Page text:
Having pitched to a number of agents early on, when I was living in London, I actually got published with O’Brien without one. But when I wanted to pitch my books in the UK, I knew I needed an agent. At that time, Eoin Colfer was probably the biggest name in children’s books in the UK after JK Rowling. He’d given me a great endorsement for The Gods and Their Machines, so I thought, why settle for less than the best? I sent her copies of my books with an introduction letter and the manuscript for Small-Minded Giants, telling her what I planned for the future. I met her when she came to Dublin not long after that and we signed up together.
Oisin, you have three children. How do you juggle being a dad with being a writer? Do you find it difficult?
It is very difficult at times, though it was harder when the girls were first born (they’re two and four, and my stepson is now twelve), especially when we moved into a new house that had to be renovated just weeks after our second daughter was born! Apart from all the practical stuff, having kids really increases the pressure to make a decent living, which increases the stress you already feel at being a parent of young kids (Am I doing this right? Oh, my God, who put me in charge of the lives of three little human beings?!). They’re great craic, but they’re also exhausting! It takes so much out of you, but I laugh more since I had children. You’re also tempted to write down everything they say, because you think it’s all brilliant.
What type of books do you like to read? What books are on your bedside table at the moment? Do you have a favourite book?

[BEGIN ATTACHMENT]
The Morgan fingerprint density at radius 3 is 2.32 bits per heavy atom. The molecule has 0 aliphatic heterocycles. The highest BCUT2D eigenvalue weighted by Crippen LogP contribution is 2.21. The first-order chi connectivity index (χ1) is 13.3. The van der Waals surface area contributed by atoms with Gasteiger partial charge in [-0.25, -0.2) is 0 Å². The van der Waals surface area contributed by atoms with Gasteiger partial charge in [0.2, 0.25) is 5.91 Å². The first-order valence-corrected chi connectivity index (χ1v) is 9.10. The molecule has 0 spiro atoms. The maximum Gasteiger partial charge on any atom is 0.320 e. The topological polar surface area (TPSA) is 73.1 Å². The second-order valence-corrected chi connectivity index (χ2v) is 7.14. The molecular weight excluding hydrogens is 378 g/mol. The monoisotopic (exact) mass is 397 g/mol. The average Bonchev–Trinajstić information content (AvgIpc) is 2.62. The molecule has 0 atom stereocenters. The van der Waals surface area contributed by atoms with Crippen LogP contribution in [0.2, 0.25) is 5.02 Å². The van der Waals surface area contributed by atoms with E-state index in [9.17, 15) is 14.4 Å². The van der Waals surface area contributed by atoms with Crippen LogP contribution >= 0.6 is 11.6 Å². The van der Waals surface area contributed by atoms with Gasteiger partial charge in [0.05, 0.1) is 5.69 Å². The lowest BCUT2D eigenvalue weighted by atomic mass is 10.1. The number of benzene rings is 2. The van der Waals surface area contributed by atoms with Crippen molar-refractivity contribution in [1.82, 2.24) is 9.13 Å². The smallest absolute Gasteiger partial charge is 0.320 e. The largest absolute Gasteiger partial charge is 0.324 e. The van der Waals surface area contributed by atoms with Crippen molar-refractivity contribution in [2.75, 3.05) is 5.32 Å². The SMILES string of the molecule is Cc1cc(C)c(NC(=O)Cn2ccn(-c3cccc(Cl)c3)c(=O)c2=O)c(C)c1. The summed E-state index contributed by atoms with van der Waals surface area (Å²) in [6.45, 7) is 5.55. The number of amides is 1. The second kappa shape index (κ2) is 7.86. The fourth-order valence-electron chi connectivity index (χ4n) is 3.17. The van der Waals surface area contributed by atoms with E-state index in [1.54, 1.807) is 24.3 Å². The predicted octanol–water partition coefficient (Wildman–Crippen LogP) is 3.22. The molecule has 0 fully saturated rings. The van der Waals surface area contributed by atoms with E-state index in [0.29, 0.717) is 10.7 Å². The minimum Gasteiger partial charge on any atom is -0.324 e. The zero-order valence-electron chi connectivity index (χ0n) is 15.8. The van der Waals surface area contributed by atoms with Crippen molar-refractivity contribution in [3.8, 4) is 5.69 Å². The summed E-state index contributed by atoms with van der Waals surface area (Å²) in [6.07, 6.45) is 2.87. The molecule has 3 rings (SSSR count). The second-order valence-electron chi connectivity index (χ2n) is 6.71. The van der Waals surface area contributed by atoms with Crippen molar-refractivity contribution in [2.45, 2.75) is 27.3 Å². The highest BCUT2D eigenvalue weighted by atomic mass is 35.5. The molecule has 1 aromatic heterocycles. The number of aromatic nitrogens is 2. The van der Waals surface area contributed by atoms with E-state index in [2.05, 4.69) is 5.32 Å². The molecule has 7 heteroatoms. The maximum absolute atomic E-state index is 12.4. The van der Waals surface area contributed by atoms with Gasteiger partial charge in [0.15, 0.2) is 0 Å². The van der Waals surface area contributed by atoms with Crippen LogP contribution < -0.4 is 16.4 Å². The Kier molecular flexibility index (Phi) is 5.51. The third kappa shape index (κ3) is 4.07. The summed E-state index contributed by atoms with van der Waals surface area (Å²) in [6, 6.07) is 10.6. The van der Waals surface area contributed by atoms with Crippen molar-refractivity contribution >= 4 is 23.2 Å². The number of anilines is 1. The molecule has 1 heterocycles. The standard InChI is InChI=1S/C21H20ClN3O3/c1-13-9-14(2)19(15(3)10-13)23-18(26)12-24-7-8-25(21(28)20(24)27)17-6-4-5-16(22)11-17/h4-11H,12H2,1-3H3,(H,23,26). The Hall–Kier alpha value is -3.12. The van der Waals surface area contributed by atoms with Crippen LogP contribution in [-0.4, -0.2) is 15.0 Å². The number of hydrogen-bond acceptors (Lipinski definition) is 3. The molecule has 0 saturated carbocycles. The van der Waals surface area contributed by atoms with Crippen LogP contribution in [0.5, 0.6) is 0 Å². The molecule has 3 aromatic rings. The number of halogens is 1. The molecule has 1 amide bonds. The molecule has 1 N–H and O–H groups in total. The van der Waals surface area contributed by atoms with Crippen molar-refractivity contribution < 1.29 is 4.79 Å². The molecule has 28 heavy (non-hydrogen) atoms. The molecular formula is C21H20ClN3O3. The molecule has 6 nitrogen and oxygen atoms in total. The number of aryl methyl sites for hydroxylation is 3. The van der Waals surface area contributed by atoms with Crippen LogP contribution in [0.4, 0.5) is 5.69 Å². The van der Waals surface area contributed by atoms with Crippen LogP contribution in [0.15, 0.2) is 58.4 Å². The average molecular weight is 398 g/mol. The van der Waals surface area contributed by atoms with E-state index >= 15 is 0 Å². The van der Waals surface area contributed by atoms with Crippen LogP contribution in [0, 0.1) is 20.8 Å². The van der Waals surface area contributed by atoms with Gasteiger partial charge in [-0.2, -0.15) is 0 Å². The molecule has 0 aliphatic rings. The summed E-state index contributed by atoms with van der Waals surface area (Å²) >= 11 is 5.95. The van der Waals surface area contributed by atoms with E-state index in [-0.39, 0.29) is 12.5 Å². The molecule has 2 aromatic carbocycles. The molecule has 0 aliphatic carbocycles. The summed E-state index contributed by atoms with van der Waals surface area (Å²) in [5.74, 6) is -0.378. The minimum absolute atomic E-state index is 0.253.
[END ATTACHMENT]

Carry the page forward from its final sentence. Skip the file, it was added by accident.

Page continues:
I don’t have a favourite book – it’s hard to even choose some of my favourites. As for what type of books I like to read, I’ll try anything really. I’ve just finished Ursula le Guin’s second Earthsea book, The Tombs of Atuan (I read the first one years ago), and I’ll probably go on to read the third one now. I’ve recently got into Lee Child’s books, they’re cracking page-turners. Other stories I’ve thoroughly enjoyed recently would include Mailer’s The Naked and the Dead (that one took me ages!) and Scott Westerfeld’s Leviathan trilogy. At different points in my life, I’ve been into crime, horror, fantasy and sci-fi, Westerns, war stories, historical fiction . . . almost everything. Romance, not so much, but I’d never rule it out.
What is the best thing about being a writer?
Doing what you love. I always look forward to work when I get up in the morning. Even after all these years, work still has the potential to thrill me.
The financial insecurity can be tough, particularly when you make the leap into full-time writing, or when you go through quiet periods, as the majority of writers do. It’s a very wayward career, with no clear path laid out for you, so you have to be very disciplined, and as most self-employed people know, you can be your own worst boss. I’m not good at taking holidays, but my wife, Maedhbh, is good at forcing me. The promotional work can really take it out of you as well, but it can be a real buzz too.
And finally, do you have any advice or tips for writers?
Keep at it and never quit. Learn the trade-skills and get to know the industry, but write what you genuinely enjoy writing, the kind of thing you’d take with you on holiday to read, so you’ll write it for free until you get paid to do it. Don’t write to impress. Write for fun first – all the rest will come in time.
Thank you, Oisin, for sharing your writing life with us.
Find out more about Oisin here: